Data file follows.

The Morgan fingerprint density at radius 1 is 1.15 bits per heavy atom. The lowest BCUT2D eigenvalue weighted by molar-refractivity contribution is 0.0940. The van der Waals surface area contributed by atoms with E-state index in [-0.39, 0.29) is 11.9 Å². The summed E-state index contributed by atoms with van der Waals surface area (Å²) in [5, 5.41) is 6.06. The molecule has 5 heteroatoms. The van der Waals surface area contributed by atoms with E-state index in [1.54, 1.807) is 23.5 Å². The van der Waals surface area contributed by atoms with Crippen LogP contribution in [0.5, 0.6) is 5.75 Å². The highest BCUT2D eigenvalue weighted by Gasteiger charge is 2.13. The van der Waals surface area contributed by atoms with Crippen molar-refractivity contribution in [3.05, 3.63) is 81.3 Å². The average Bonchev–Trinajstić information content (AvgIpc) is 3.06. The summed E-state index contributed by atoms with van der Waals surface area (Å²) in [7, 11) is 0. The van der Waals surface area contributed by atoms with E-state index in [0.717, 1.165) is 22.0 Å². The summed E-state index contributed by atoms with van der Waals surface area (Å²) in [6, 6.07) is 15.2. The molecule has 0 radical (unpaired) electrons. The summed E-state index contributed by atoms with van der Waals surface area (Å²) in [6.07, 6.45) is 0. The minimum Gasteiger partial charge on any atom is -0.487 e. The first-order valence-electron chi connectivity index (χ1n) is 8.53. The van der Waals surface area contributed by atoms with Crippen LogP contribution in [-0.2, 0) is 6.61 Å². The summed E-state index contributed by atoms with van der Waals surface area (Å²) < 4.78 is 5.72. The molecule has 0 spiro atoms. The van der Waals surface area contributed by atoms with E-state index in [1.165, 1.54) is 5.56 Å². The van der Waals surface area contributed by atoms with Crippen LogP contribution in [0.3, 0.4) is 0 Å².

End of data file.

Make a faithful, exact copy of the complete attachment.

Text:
The Morgan fingerprint density at radius 1 is 1.15 bits per heavy atom. The lowest BCUT2D eigenvalue weighted by molar-refractivity contribution is 0.0940. The van der Waals surface area contributed by atoms with E-state index in [-0.39, 0.29) is 11.9 Å². The summed E-state index contributed by atoms with van der Waals surface area (Å²) in [5, 5.41) is 6.06. The molecule has 5 heteroatoms. The van der Waals surface area contributed by atoms with E-state index in [1.54, 1.807) is 23.5 Å². The van der Waals surface area contributed by atoms with Crippen LogP contribution in [0.5, 0.6) is 5.75 Å². The highest BCUT2D eigenvalue weighted by Gasteiger charge is 2.13. The van der Waals surface area contributed by atoms with Crippen molar-refractivity contribution in [3.05, 3.63) is 81.3 Å². The average Bonchev–Trinajstić information content (AvgIpc) is 3.06. The summed E-state index contributed by atoms with van der Waals surface area (Å²) in [7, 11) is 0. The van der Waals surface area contributed by atoms with E-state index in [0.717, 1.165) is 22.0 Å². The summed E-state index contributed by atoms with van der Waals surface area (Å²) in [6, 6.07) is 15.2. The molecule has 0 radical (unpaired) electrons. The summed E-state index contributed by atoms with van der Waals surface area (Å²) in [6.07, 6.45) is 0. The minimum Gasteiger partial charge on any atom is -0.487 e. The first-order valence-electron chi connectivity index (χ1n) is 8.53. The van der Waals surface area contributed by atoms with Crippen LogP contribution in [-0.2, 0) is 6.61 Å². The summed E-state index contributed by atoms with van der Waals surface area (Å²) < 4.78 is 5.72. The molecule has 0 spiro atoms. The van der Waals surface area contributed by atoms with E-state index in [1.165, 1.54) is 5.56 Å². The van der Waals surface area contributed by atoms with Crippen LogP contribution in [0.3, 0.4) is 0 Å².